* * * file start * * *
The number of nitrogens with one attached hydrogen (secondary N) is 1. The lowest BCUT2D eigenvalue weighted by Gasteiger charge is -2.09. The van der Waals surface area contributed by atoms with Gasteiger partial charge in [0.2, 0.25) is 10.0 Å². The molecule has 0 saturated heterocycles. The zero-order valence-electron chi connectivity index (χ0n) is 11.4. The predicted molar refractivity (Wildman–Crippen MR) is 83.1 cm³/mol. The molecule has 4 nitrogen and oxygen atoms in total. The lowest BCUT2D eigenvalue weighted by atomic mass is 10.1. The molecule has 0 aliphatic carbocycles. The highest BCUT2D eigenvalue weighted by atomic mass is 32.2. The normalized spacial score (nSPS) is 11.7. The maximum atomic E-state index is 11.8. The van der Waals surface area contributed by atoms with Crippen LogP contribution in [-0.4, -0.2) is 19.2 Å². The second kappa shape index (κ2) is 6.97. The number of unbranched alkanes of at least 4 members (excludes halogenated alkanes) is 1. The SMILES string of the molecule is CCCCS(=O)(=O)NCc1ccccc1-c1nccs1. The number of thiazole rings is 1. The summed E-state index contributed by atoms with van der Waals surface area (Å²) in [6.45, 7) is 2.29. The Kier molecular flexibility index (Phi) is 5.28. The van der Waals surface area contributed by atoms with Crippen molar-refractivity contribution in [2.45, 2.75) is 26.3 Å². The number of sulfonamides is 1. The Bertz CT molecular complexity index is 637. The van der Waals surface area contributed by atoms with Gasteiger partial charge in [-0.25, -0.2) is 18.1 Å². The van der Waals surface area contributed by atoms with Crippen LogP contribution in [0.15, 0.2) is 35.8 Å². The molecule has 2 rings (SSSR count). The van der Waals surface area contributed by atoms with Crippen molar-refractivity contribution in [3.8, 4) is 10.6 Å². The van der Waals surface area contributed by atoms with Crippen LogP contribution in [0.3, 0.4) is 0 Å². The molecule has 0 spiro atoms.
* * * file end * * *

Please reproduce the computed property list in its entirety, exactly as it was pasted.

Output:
The number of nitrogens with one attached hydrogen (secondary N) is 1. The lowest BCUT2D eigenvalue weighted by Gasteiger charge is -2.09. The van der Waals surface area contributed by atoms with Gasteiger partial charge in [0.2, 0.25) is 10.0 Å². The molecule has 0 saturated heterocycles. The zero-order valence-electron chi connectivity index (χ0n) is 11.4. The predicted molar refractivity (Wildman–Crippen MR) is 83.1 cm³/mol. The molecule has 4 nitrogen and oxygen atoms in total. The lowest BCUT2D eigenvalue weighted by atomic mass is 10.1. The molecule has 0 aliphatic carbocycles. The highest BCUT2D eigenvalue weighted by atomic mass is 32.2. The normalized spacial score (nSPS) is 11.7. The maximum atomic E-state index is 11.8. The van der Waals surface area contributed by atoms with Crippen LogP contribution in [-0.4, -0.2) is 19.2 Å². The second kappa shape index (κ2) is 6.97. The number of unbranched alkanes of at least 4 members (excludes halogenated alkanes) is 1. The SMILES string of the molecule is CCCCS(=O)(=O)NCc1ccccc1-c1nccs1. The number of thiazole rings is 1. The summed E-state index contributed by atoms with van der Waals surface area (Å²) in [6.45, 7) is 2.29. The Kier molecular flexibility index (Phi) is 5.28. The van der Waals surface area contributed by atoms with Crippen molar-refractivity contribution in [2.45, 2.75) is 26.3 Å². The number of sulfonamides is 1. The Bertz CT molecular complexity index is 637. The van der Waals surface area contributed by atoms with Gasteiger partial charge in [-0.25, -0.2) is 18.1 Å². The van der Waals surface area contributed by atoms with Crippen LogP contribution in [0.15, 0.2) is 35.8 Å². The molecule has 2 rings (SSSR count). The van der Waals surface area contributed by atoms with Crippen molar-refractivity contribution in [3.8, 4) is 10.6 Å². The van der Waals surface area contributed by atoms with Crippen LogP contribution in [0.3, 0.4) is 0 Å². The molecule has 0 spiro atoms.